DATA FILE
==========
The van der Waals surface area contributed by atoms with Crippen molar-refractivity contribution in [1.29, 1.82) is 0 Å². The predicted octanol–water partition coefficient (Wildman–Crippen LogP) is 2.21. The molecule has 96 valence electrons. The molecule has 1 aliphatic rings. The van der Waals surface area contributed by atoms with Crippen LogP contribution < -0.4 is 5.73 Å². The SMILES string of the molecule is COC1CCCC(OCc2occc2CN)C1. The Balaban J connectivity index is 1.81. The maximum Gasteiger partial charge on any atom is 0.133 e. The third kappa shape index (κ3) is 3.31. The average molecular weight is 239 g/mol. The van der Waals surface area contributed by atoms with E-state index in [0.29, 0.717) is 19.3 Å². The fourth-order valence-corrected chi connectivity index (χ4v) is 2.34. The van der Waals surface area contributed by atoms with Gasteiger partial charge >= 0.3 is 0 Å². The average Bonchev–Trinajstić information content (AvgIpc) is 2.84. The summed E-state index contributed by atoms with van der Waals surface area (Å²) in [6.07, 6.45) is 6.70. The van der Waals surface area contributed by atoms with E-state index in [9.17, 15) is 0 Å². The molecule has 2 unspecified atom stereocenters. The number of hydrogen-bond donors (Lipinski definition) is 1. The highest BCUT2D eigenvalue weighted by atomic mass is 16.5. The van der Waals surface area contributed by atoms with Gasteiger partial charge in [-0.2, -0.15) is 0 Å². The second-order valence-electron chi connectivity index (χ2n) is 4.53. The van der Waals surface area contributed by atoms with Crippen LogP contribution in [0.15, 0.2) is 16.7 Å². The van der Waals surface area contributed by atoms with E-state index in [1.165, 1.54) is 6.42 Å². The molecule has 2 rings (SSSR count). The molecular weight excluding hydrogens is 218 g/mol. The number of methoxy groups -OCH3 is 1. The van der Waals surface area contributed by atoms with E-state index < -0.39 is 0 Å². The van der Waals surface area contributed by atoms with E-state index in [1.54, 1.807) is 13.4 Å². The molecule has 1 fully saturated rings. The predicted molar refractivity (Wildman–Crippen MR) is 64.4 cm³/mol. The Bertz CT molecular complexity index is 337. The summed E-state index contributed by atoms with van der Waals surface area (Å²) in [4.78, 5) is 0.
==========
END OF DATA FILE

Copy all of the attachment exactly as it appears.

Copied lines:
The van der Waals surface area contributed by atoms with Crippen molar-refractivity contribution in [1.29, 1.82) is 0 Å². The predicted octanol–water partition coefficient (Wildman–Crippen LogP) is 2.21. The molecule has 96 valence electrons. The molecule has 1 aliphatic rings. The van der Waals surface area contributed by atoms with Crippen LogP contribution < -0.4 is 5.73 Å². The SMILES string of the molecule is COC1CCCC(OCc2occc2CN)C1. The Balaban J connectivity index is 1.81. The maximum Gasteiger partial charge on any atom is 0.133 e. The third kappa shape index (κ3) is 3.31. The average molecular weight is 239 g/mol. The van der Waals surface area contributed by atoms with E-state index in [0.29, 0.717) is 19.3 Å². The fourth-order valence-corrected chi connectivity index (χ4v) is 2.34. The van der Waals surface area contributed by atoms with Gasteiger partial charge >= 0.3 is 0 Å². The average Bonchev–Trinajstić information content (AvgIpc) is 2.84. The summed E-state index contributed by atoms with van der Waals surface area (Å²) in [6.07, 6.45) is 6.70. The van der Waals surface area contributed by atoms with E-state index in [9.17, 15) is 0 Å². The molecule has 2 unspecified atom stereocenters. The number of hydrogen-bond donors (Lipinski definition) is 1. The highest BCUT2D eigenvalue weighted by atomic mass is 16.5. The van der Waals surface area contributed by atoms with Gasteiger partial charge in [-0.2, -0.15) is 0 Å². The second-order valence-electron chi connectivity index (χ2n) is 4.53. The van der Waals surface area contributed by atoms with Crippen LogP contribution in [0.15, 0.2) is 16.7 Å². The van der Waals surface area contributed by atoms with E-state index in [1.165, 1.54) is 6.42 Å². The molecule has 2 rings (SSSR count). The molecular weight excluding hydrogens is 218 g/mol. The number of methoxy groups -OCH3 is 1. The van der Waals surface area contributed by atoms with E-state index < -0.39 is 0 Å². The van der Waals surface area contributed by atoms with E-state index in [1.54, 1.807) is 13.4 Å². The molecule has 1 fully saturated rings. The predicted molar refractivity (Wildman–Crippen MR) is 64.4 cm³/mol. The Bertz CT molecular complexity index is 337. The summed E-state index contributed by atoms with van der Waals surface area (Å²) in [4.78, 5) is 0.